Who is he?
Father Etienne Chan Tin is a Vietnamese Catholic priest known for his relentless fight for human rights and religious freedom in Vietnam over the last six decades.
Born in a small village in central Vietnam in 1920, Father Tin lived through every major events that shaped the country’s modern history – French colonialism, the fight for national independence during World War II, Vietnam’s partition into North and South in 1954, the Vietnam War, and the reunification of the country in 1975.
Why is he in the news?
Father Tin died December 1 at age 92 in a Catholic convent in Ho Chi Minh City. He was perhaps the most active voice in Vietnam that brought to light the problem of political prisoners under the U.S.-backed regime of Nguyen Van Thieu.
Following the reunification of Vietnam in 1975, Father Tin continued to advocate for freedom of religion and expression, and strongly spoke out against the arrests and oppression of dissidents and political prisoners under the new Communist Party-led government. As a result, he was sent into exile in a remote parish off the coast of southern Vietnam from 1990 to 1993. His funeral was attended by thousands of Catholics in Ho Chi Minh City December 6.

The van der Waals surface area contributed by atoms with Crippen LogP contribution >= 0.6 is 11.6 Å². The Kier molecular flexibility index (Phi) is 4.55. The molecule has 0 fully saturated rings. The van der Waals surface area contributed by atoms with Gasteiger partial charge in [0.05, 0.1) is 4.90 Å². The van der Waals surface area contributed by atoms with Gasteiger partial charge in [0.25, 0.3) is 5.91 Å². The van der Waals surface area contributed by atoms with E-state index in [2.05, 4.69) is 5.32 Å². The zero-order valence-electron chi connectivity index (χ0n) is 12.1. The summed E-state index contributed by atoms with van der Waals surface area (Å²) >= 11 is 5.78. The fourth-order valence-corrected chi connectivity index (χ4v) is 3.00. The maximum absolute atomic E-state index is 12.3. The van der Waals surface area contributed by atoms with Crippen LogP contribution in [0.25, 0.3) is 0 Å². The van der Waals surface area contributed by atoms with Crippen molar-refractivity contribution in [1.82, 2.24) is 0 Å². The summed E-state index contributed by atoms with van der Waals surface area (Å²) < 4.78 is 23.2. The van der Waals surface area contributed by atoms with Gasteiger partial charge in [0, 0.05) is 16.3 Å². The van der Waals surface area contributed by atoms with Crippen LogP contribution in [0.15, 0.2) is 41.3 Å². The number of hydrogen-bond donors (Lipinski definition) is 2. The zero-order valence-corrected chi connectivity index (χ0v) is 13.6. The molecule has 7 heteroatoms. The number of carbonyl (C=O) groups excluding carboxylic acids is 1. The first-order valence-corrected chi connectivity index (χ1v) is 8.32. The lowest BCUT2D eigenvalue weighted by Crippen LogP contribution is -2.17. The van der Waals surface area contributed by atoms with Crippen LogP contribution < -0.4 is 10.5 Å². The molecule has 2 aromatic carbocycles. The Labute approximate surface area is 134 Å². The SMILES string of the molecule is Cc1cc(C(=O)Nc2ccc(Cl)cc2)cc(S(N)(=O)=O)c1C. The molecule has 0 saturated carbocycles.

What can we expect?
Although he held values different from the leaders of the ruling Vietnamese government, Father Tin never resorted to violence, but consistently stressed the importance of forgiveness and reconciliation.
The passing of Father Tin is a great loss for Vietnamese civil society as a whole, but particularly to the poor and the forgotten to whom he ministered as a Catholic priest.